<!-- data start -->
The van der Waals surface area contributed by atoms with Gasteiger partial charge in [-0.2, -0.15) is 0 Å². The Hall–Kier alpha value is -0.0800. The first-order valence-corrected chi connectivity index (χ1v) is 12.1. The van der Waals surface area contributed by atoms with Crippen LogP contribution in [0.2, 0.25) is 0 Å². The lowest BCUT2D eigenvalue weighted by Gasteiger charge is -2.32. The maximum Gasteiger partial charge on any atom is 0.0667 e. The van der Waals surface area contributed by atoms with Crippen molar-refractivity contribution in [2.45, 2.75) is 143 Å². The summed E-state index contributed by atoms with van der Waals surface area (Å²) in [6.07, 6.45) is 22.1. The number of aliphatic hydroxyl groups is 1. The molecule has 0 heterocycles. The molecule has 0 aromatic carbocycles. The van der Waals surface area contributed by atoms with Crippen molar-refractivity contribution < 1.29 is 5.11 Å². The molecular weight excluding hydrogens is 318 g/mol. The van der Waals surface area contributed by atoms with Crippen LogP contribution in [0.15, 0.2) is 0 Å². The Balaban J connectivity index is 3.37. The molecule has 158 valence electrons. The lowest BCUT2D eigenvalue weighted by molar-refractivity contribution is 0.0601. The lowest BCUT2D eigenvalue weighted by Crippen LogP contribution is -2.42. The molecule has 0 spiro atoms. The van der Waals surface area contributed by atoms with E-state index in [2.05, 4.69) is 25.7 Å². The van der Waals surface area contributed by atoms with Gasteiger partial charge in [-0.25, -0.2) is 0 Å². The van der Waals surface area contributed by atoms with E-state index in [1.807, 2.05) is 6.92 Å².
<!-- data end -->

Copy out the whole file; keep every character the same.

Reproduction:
The van der Waals surface area contributed by atoms with Gasteiger partial charge in [-0.2, -0.15) is 0 Å². The Hall–Kier alpha value is -0.0800. The first-order valence-corrected chi connectivity index (χ1v) is 12.1. The van der Waals surface area contributed by atoms with Crippen LogP contribution in [0.2, 0.25) is 0 Å². The lowest BCUT2D eigenvalue weighted by Gasteiger charge is -2.32. The maximum Gasteiger partial charge on any atom is 0.0667 e. The van der Waals surface area contributed by atoms with Crippen molar-refractivity contribution in [2.45, 2.75) is 143 Å². The summed E-state index contributed by atoms with van der Waals surface area (Å²) in [6.07, 6.45) is 22.1. The number of aliphatic hydroxyl groups is 1. The molecule has 0 heterocycles. The molecule has 0 aromatic carbocycles. The van der Waals surface area contributed by atoms with Crippen molar-refractivity contribution < 1.29 is 5.11 Å². The molecular weight excluding hydrogens is 318 g/mol. The van der Waals surface area contributed by atoms with Crippen LogP contribution in [0.15, 0.2) is 0 Å². The Balaban J connectivity index is 3.37. The molecule has 158 valence electrons. The lowest BCUT2D eigenvalue weighted by molar-refractivity contribution is 0.0601. The lowest BCUT2D eigenvalue weighted by Crippen LogP contribution is -2.42. The molecule has 0 spiro atoms. The van der Waals surface area contributed by atoms with E-state index in [2.05, 4.69) is 25.7 Å². The van der Waals surface area contributed by atoms with Gasteiger partial charge in [-0.25, -0.2) is 0 Å². The van der Waals surface area contributed by atoms with E-state index in [1.807, 2.05) is 6.92 Å².